When I first sat down at the computer this morning it was my original intention to do a post showing you all the daylilies that are blooming right now. Along with the daylilies the ‘African Parrot’ gladiolus are blooming, so I thought I would just throw in a picture of them as well. It occurred to me that I really didn’t know that much about them other than the name so I resolved to do a little research. What I discovered about them fascinated me, so I decided to share it with you.
Jamie and I have a wonderful friend named Carol that I’ve known for about 20 years now. She has a beautiful old home on a dirt road in south Alabama. Jamie and I had noticed wild glads growing on the side of the road a couple of years ago and made the decision to dig some up to bring back to our garden. I googled pictures of wild gladiolus in Alabama and found a picture of these flowers and were able to identify them as ‘African Parrot’. Until this morning I had left it at that and enjoyed the flowers. What I didn’t know was these glads were the first of seven brought to Europe in the 1600’s from Africa where they are native plants. ‘African Parrot’ or ‘Sword Lily’ was crossed with G. Oppositiflourus in 1823 to create the very first hybridized gladiolus; we inadvertently dug up the great grandfather of all modern day gladioli.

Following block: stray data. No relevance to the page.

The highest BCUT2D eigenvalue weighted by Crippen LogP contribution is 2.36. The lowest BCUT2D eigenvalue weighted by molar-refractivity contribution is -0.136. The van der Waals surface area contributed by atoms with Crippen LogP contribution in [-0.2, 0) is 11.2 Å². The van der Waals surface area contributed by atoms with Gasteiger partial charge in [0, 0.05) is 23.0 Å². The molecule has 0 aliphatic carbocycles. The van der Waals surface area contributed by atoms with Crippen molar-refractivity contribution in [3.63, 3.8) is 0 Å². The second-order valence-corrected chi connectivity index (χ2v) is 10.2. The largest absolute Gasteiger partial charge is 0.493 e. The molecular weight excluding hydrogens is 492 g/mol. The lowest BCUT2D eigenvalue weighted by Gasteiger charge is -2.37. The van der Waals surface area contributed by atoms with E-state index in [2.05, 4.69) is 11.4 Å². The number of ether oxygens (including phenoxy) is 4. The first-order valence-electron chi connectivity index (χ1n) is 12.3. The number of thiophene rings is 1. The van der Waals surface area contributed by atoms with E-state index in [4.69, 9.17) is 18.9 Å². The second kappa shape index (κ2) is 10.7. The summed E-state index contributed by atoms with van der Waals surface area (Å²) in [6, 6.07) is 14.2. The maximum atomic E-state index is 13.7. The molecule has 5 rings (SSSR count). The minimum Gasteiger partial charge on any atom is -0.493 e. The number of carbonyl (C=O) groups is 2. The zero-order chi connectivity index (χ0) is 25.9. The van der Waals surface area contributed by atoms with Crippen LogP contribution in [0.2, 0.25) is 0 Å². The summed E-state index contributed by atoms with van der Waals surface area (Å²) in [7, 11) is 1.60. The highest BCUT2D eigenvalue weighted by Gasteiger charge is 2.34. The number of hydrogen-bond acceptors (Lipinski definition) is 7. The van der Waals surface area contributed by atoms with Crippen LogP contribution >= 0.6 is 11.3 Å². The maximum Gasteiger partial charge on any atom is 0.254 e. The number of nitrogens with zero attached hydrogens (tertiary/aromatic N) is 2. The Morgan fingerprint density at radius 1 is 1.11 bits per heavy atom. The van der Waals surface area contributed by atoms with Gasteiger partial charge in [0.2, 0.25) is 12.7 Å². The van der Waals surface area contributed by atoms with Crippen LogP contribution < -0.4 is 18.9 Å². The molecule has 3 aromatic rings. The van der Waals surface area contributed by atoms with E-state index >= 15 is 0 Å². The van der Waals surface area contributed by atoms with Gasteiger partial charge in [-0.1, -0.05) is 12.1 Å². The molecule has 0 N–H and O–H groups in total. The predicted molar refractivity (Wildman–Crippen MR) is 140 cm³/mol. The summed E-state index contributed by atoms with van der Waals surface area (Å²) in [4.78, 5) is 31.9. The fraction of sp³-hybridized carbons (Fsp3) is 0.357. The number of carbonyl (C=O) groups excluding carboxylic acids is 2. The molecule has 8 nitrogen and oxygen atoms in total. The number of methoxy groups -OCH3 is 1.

The plants were introduced to the United States sometime in the very early 1800’s. Even though these plants are considered native gladiolus because they have been growing wild for so many years, technically they aren’t. If you find the babies growing wild somewhere, you can just about count on the fact that in the last 334 years there has been a home somewhere nearby and someone now long gone from this world cherished the same blooms you have found by accident.
Gladiolus represent infatuation…